I wanted to share with you how I go about making sauerkraut, a food that we hold near and dear in this household. It's good and so good for you.
These are the six huge heads of cabbage my husband snagged from a local gardener. They weren't raised organically, but they weren't raised with all sorts of chemicals, either, plus they were raised locally. I like to buy local when I can. It's important that whatever cabbages you use to make sauerkraut, that they are of highest quality. If they are nutrient-deficient, it will result in a very low-quality final product.
And that thing in the middle of the picture? THAT, my friends, is an old-fashioned kraut cutter from my grandparents. They used it to make sauerkraut back in the day, before there were food processors. Interesting tidbit of how my forebears used to make sauerkraut... my grandma said that they used to set the jars to ferment outside in the shade of the lilac bush.
With these beautiful heads of cabbage, we made sauerkraut. And not just any
sauerkraut. Fermented sauerkraut!
How do I make it? It's is really quite simple. Surprisingly so.
When we first started a couple years ago, it was very small scale, and the way to go for anyone starting out with the fermented sauerkraut endeavor. The basic recipe can be found here.
But this summer we've evolved into doing more at a time, especially since we've been able to acquire more cabbage heads at a time. AND we have honest to goodness crocks!
1. Shred cabbage, allow about 1 small-medium head to 1 quart of space. Food processor is easiest. I had to have my husband do the shredding with the manual shredder because it required someone stronger than me to use! But boy, it shredded cabbage really great, got the juices flowing a lot better. I don't like to shred it too finely, but whatever you like.
Here's a pile of shredded cabbage.
2. Put into big bowl with whey, salt, and caraway seeds, and pound with a wooden pounder until the juices start to pool in the bottom of the bowl. Allow about 4 T. whey, 1 T. real salt, and 1 T. caraway seeds (opt. but recommended!) for 1 quart. If you don't have any whey, here are directions for making some. Otherwise, you could skip the whey and substitute an additional tablespoon of salt. Why even add whey? In the cookbook, Nourishing Traditions, whey is recommended because it helps to ensure "consistently satisfactory results," and also supplies lactobacilli (this helps improve digestibility of food and increases vitamin levels, as well as producing helpful enzymes, and antibiotic and anticarcinogenic sustances, and promotes the growth of healthy flora in the gut... simply put, GOOD STUFF!) and acts as an innoculant (reduces the time needed for sufficient lactic acid to be produced to ensure preservation).
I use a nifty wooden pounder my husband made. You could also use a meat pounder, too. It also helps to mix it all together and let it sit for 10 minutes or so, the salt starts to draw out the juices.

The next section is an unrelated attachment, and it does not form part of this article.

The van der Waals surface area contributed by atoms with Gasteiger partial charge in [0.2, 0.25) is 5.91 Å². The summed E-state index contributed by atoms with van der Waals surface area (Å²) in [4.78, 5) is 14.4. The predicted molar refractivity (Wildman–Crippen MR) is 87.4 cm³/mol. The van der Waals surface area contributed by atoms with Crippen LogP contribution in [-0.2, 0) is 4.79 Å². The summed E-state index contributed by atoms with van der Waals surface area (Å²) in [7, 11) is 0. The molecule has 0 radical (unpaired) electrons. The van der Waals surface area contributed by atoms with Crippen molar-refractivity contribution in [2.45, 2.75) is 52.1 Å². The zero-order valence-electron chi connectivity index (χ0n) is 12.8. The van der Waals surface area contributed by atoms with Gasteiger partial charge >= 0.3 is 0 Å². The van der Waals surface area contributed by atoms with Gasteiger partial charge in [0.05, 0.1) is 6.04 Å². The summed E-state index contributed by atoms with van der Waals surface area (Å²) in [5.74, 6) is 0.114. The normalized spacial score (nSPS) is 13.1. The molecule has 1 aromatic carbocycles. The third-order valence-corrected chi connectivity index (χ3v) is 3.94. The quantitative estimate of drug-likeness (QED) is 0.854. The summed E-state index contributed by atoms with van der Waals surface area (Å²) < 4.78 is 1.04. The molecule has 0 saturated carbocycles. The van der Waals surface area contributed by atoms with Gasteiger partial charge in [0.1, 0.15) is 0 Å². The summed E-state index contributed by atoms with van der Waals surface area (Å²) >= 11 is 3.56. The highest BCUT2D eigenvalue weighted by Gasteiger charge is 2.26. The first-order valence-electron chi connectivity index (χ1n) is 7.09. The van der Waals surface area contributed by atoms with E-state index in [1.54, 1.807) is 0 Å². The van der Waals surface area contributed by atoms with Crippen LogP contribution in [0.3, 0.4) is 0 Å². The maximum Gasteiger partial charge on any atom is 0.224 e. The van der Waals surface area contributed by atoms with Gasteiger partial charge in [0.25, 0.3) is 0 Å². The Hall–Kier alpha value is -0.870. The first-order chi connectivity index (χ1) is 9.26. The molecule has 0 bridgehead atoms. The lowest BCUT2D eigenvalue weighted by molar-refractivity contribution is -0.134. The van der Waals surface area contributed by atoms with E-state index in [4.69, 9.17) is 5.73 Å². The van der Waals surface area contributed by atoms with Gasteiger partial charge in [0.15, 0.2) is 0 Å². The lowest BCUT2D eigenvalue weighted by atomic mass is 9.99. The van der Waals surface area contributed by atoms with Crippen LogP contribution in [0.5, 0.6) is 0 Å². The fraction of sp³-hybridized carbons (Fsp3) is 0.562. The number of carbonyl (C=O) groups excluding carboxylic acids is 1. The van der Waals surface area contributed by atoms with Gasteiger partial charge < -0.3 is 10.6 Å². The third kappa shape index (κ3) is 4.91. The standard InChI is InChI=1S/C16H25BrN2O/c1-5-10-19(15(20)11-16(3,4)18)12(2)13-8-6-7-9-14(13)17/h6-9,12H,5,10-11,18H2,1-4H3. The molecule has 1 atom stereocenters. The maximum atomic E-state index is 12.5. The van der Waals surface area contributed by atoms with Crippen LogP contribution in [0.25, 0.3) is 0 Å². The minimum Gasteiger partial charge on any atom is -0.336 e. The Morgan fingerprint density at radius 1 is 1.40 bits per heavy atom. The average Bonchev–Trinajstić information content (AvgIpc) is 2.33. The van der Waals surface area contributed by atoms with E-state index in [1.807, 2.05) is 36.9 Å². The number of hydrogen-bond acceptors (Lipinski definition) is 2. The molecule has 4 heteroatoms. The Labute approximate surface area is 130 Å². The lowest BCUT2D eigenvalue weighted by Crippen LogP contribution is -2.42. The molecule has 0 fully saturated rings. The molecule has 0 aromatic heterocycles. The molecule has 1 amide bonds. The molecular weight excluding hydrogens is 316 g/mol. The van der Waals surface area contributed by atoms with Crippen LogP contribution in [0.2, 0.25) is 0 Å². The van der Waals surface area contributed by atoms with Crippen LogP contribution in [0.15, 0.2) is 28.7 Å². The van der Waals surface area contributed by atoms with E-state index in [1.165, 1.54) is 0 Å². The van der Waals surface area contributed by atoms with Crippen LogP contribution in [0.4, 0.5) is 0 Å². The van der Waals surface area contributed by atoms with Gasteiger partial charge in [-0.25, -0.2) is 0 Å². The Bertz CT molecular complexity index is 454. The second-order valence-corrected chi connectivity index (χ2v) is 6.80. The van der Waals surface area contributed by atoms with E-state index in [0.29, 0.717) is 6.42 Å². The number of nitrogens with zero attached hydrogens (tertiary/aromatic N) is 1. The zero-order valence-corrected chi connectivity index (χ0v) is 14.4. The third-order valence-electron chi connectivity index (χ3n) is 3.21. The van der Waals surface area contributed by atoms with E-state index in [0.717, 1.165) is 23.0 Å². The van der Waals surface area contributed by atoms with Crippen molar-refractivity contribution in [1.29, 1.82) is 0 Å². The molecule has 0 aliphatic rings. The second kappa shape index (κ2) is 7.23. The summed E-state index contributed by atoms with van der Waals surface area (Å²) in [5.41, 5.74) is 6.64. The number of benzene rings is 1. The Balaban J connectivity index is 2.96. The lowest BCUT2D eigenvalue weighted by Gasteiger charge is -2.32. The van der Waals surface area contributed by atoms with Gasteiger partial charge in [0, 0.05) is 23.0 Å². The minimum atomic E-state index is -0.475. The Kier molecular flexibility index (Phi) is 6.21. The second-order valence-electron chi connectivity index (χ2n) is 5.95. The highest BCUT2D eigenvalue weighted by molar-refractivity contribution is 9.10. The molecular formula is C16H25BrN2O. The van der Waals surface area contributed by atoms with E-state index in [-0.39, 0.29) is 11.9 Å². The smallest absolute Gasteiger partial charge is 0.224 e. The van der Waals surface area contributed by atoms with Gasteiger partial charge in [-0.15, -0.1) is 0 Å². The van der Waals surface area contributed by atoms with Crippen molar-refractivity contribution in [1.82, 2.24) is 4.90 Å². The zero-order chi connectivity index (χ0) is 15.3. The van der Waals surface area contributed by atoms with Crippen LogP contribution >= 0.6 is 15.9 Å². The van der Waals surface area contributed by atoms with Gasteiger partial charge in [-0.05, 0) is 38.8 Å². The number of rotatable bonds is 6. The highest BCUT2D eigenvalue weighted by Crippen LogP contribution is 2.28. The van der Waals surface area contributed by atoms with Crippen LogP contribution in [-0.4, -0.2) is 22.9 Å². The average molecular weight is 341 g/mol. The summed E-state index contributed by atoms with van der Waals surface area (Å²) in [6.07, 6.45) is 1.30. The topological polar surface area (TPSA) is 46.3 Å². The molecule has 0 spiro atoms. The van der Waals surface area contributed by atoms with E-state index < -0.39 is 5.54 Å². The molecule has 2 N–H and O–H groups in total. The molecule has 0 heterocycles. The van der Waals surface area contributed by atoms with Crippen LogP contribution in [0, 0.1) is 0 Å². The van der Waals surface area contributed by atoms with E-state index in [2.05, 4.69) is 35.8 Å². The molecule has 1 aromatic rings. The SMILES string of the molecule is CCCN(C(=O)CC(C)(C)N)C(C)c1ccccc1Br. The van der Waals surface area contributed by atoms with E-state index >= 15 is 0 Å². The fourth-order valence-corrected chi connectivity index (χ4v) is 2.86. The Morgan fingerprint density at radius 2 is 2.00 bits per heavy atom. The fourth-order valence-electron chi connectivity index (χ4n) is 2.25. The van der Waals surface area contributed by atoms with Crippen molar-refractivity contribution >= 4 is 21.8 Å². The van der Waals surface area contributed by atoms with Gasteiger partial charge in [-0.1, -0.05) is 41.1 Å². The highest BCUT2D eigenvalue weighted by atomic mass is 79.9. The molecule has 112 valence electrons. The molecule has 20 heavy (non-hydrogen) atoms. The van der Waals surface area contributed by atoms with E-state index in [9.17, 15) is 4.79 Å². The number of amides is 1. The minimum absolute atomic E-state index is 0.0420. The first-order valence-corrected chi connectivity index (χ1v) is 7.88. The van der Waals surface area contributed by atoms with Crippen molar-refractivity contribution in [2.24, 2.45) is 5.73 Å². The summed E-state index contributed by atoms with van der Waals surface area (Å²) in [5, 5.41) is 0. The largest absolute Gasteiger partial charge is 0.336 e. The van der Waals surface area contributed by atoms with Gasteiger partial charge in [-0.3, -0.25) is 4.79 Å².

We strayed a little from the directions as we used crocks this year. We were going more toward the directions in Wild Fermentation, which recommends to just layer the cabbage and salt, and to not worry too much about pounding. I think the pounding is really just to bring out the juices so you can push the cabbage below the salty brine, which is what keeps the cabbage from spoiling.
One of the crocks we threw in a few garlic cloves. Wow does it make a smelly kraut, but it doesn't taste bad at all!
3. Press pounded mixture beneath liquid and put a plate and weight on top of it. Cover with towel and let sit anywhere from 3-14 days. We fermented for 9 days. If you're going small scale with this endeavor, you can put a lid on the glass quart jar and just ferment for 3 days then put in the fridge. In the open crock, we made sure to skim the "bloom"(aka mold) that formed on the top of the liquid about every day. If you don't have a plate the right size, you could use a glass or plastic food-grade lid that fits inside the container you're fermenting in. If you're not using a crock, you could use a plastic food-grade bucket, or a larger glass jar. The weight we use is a smaller glass jar filled with water.
4. Put in jars and keep in a cool place. We filled about 15 quart jars from this ferment. Make sure to push the kraut below the brine. You may have to skim some mold off the top if you keep it for several months, but the kraut is still good, so don't throw it out! We will be keeping all our jars (I've lost count now, but we must be between 30-35 jars of kraut, plus all the pickles we've done) in the crawl space beneath the cabin, they should keep nice and cool on the cement floor.
Here's a bowl of the end result... sorry for the dimly lit picture.
And here I am, concentrating very hard at filling the jars. That wooden thing I'm holding isn't the wooden pounder I described above. THAT thing would make pounding anything pretty difficult. But it works well to push it through the funnel. And in the background you'll see two gallon jars half full of kefir soda fermenting! But that is for another post...
So you see, it's really pretty easy to do, just takes a little time. The longest part of it is the waiting, and that's not hard at all! Okay, maybe a little, if you're excited to eat some kraut. I know we're all strapped for time, but it's amazing how many people watch a lot of TV but say they don't have time... Okay, I'm off my soap box now.
I encourage you to try fermenting sometime, and sauerkraut is a great way to start.